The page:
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Community & Business Groups

Maps For HTML Community Group

The Maps in HTML Community Group seeks to establish at least one hypermedia type which can be considered to be consumed by a (new) "map" element for HTML. Follow-on from Bar Camp at #lgd14. The objective will be to define a hypermedia type which can be linked to from a hypothetical (but prototyped in Web Components) "map" or (geo-map for Web Components) element which will provide simple mashup capabilities and user interface.

This group will publish specifications.


Group's public email, repo and wiki activity over time

Note: Community Groups are proposed and run by the community. Although W3C hosts these conversations, the groups do not necessarily represent the views of the W3C Membership or staff.

final reports / licensing info

date name commitments
Report on the Joint W3C-OGC Workshop on Maps for the Web Licensing commitments

drafts / licensing info

Use Cases and Requirements for Standardizing Web Maps
The HTML map element proposal
Map Markup Language

Chairs, when logged in, may publish draft and final reports. Please see report requirements.

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Faster, smoother Web maps with new browser features

As an active developer of the OpenLayers mapping library, I have been working a lot on performance improvements in the rendering pipeline. Performance is usually good, but there are corner cases where the user experience is negatively affected by an unresponsive user interface. There is a new browser technology, OffscreenCanvas, which allows rendering in web workers that run in parallel to the main thread. Unfortunately it is not widely supported in mainstream browsers. In this post, I am going to show how rendering performance in OpenLayers could benefit from OffscreenCanvas.

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The Design of MapML

So, the big idea is this: MapML resolves the Web Platform gap by combining map and map data semantics into a hypermedia format that is syntactically and architecturally compatible with and derived from HTML. MapML provides a standardized way for declarative HTML content to communicate with  custom spatial server software (which currently use HTTP APIs based on multiple queries and responses). MapML allows map and map data semantics to be either included in HTML directly, or referred to at arbitrary URLs that describe stand-alone layers of map content, including hyper-linked annotations to further content. This allows HTML and map authors to easily create markup inline or refer to Web map content from their documents without needing procedural programming (JavaScript) to fetch and integrate data.  Finally, MapML defines a DOM structure for the map content that can integrate with Cascading Style Sheets and JavaScript, in exactly the same way HTML content does.

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Maps4HTML is on GitHub

There is a new Maps4HTML organization on GitHub, dedicated to the use of the Maps For HTML Community Group.  Every member of this Community Group has received an invitation to join the members team on that organization.  Members can create repos associated to the organization.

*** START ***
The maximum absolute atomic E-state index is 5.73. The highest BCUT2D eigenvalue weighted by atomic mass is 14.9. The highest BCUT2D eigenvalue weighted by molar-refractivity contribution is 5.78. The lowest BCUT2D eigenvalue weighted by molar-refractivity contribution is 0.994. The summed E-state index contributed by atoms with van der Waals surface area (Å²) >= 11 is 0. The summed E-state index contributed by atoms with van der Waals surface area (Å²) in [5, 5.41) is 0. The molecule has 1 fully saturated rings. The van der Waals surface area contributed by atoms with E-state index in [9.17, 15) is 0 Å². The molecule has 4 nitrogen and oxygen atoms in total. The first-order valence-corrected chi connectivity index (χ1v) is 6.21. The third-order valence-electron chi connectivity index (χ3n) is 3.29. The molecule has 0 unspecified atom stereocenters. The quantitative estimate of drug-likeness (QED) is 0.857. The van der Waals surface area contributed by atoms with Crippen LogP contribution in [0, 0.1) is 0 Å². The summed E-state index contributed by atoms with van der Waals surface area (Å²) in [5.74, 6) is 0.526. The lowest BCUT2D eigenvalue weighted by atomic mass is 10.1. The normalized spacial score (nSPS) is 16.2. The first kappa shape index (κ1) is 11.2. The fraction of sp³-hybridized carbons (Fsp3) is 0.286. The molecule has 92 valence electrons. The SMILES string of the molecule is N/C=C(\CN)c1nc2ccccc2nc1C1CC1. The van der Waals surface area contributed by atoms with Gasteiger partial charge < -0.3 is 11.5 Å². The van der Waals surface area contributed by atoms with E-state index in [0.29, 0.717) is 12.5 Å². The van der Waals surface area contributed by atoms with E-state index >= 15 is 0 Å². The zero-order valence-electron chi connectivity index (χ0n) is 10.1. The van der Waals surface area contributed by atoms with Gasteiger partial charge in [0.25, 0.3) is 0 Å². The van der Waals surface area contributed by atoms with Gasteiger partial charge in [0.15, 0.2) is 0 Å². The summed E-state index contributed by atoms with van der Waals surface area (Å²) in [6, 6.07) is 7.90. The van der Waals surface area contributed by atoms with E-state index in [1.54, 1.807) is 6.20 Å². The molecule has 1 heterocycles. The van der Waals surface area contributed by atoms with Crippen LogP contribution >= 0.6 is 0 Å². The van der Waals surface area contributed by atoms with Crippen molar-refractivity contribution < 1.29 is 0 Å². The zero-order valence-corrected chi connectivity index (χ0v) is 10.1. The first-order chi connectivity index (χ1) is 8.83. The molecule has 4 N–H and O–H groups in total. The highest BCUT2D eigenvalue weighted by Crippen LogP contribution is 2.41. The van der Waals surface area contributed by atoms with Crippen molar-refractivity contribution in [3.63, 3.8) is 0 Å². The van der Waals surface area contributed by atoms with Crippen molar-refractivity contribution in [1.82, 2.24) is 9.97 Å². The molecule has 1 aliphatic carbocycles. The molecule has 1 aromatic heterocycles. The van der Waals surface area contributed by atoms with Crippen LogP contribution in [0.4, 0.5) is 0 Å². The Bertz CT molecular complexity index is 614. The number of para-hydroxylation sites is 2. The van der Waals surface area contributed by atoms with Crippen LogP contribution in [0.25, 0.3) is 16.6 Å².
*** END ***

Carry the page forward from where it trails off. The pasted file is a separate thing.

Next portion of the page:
A key factor in the success of any Web standard is community.  To that end, if you accept the invitation to join the Maps4HTML community on GitHub, please consider making that fact public.  Your presence on the front page of the organization will help drive other interested people and companies to join us.

The objective of the Maps4HTML organization on Github is to help us collaborate not just on ideas, but on actual specification and implementations of those ideas.   You will find a few repos already there which may help stimulate more ideas and prototyping.  Go for(k) it!

Please feel free to discuss existing repos either as issues or on the Web Incubator Community Group Discourse forum for Web mapping.  Demonstrating community support for a standard is as important as specifications and implementations.

Let’s get the geo-Web moving again!


New forum to discuss standardization of Web maps

Standards are hard.  Just ask anyone who has been in the trenches of standards organizations working for the Web. Getting agreement on technical subjects requires a lot of effort, on the part of individuals and organizations.  The broader in scope the intended standard, the greater is the requirement for simple, clear language, meaning and function. Importantly, the greater is the requirement for diverse community input, if not agreement.

The Web Incubator Community Group (WICG) was created from the successful experience of the Responsive Images Community Group, in order to facilitate broader contribution to the development of Web standards that respond to community needs.

Realizing that mailing lists are not always the most productive environment in which to develop standards, the WICG hosts a discussion resource for the Web standards community based on the Discourse platform, and they have graciously accepted to host a category dedicated to Web mapping for the use of our and related communities.

The Maps For HTML Community Group is dedicated to the development of Web standards which support Web mapping, which with your help, will lead to integration of maps into the Web platform.

Please join us, and contribute to the grassroots of the Web mapping standards development process!